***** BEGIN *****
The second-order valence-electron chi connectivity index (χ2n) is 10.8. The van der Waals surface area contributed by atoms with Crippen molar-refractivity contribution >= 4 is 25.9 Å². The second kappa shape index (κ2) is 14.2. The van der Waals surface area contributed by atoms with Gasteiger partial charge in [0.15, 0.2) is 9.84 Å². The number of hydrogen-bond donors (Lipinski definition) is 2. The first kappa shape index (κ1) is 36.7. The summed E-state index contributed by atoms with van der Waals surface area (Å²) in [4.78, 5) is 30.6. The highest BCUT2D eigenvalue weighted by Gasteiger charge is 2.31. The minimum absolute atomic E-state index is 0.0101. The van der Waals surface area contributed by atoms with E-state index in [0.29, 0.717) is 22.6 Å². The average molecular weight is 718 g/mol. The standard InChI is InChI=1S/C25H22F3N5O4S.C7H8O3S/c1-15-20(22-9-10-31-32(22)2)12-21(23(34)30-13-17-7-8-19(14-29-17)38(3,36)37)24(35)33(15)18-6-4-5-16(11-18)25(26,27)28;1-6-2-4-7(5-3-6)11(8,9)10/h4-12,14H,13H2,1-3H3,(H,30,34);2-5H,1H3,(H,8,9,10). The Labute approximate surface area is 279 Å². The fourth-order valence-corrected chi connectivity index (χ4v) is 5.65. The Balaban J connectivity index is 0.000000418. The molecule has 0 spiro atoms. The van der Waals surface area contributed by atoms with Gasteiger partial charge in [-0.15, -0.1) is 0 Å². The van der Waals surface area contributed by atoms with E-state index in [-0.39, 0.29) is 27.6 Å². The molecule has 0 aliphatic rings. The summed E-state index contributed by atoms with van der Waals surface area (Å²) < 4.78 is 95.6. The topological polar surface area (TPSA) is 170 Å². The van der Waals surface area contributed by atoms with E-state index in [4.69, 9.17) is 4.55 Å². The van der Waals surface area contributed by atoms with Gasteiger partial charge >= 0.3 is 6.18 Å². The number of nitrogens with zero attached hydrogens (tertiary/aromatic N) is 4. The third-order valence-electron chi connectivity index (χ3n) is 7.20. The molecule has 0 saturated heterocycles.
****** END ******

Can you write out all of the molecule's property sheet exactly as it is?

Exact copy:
The second-order valence-electron chi connectivity index (χ2n) is 10.8. The van der Waals surface area contributed by atoms with Crippen molar-refractivity contribution >= 4 is 25.9 Å². The second kappa shape index (κ2) is 14.2. The van der Waals surface area contributed by atoms with Gasteiger partial charge in [0.15, 0.2) is 9.84 Å². The number of hydrogen-bond donors (Lipinski definition) is 2. The first kappa shape index (κ1) is 36.7. The summed E-state index contributed by atoms with van der Waals surface area (Å²) in [4.78, 5) is 30.6. The highest BCUT2D eigenvalue weighted by Gasteiger charge is 2.31. The minimum absolute atomic E-state index is 0.0101. The van der Waals surface area contributed by atoms with E-state index in [0.29, 0.717) is 22.6 Å². The average molecular weight is 718 g/mol. The standard InChI is InChI=1S/C25H22F3N5O4S.C7H8O3S/c1-15-20(22-9-10-31-32(22)2)12-21(23(34)30-13-17-7-8-19(14-29-17)38(3,36)37)24(35)33(15)18-6-4-5-16(11-18)25(26,27)28;1-6-2-4-7(5-3-6)11(8,9)10/h4-12,14H,13H2,1-3H3,(H,30,34);2-5H,1H3,(H,8,9,10). The Labute approximate surface area is 279 Å². The fourth-order valence-corrected chi connectivity index (χ4v) is 5.65. The Balaban J connectivity index is 0.000000418. The molecule has 0 spiro atoms. The van der Waals surface area contributed by atoms with Gasteiger partial charge in [-0.15, -0.1) is 0 Å². The van der Waals surface area contributed by atoms with E-state index in [-0.39, 0.29) is 27.6 Å². The molecule has 0 aliphatic rings. The summed E-state index contributed by atoms with van der Waals surface area (Å²) < 4.78 is 95.6. The topological polar surface area (TPSA) is 170 Å². The van der Waals surface area contributed by atoms with E-state index in [4.69, 9.17) is 4.55 Å². The van der Waals surface area contributed by atoms with Gasteiger partial charge >= 0.3 is 6.18 Å². The number of nitrogens with zero attached hydrogens (tertiary/aromatic N) is 4. The third-order valence-electron chi connectivity index (χ3n) is 7.20. The molecule has 0 saturated heterocycles.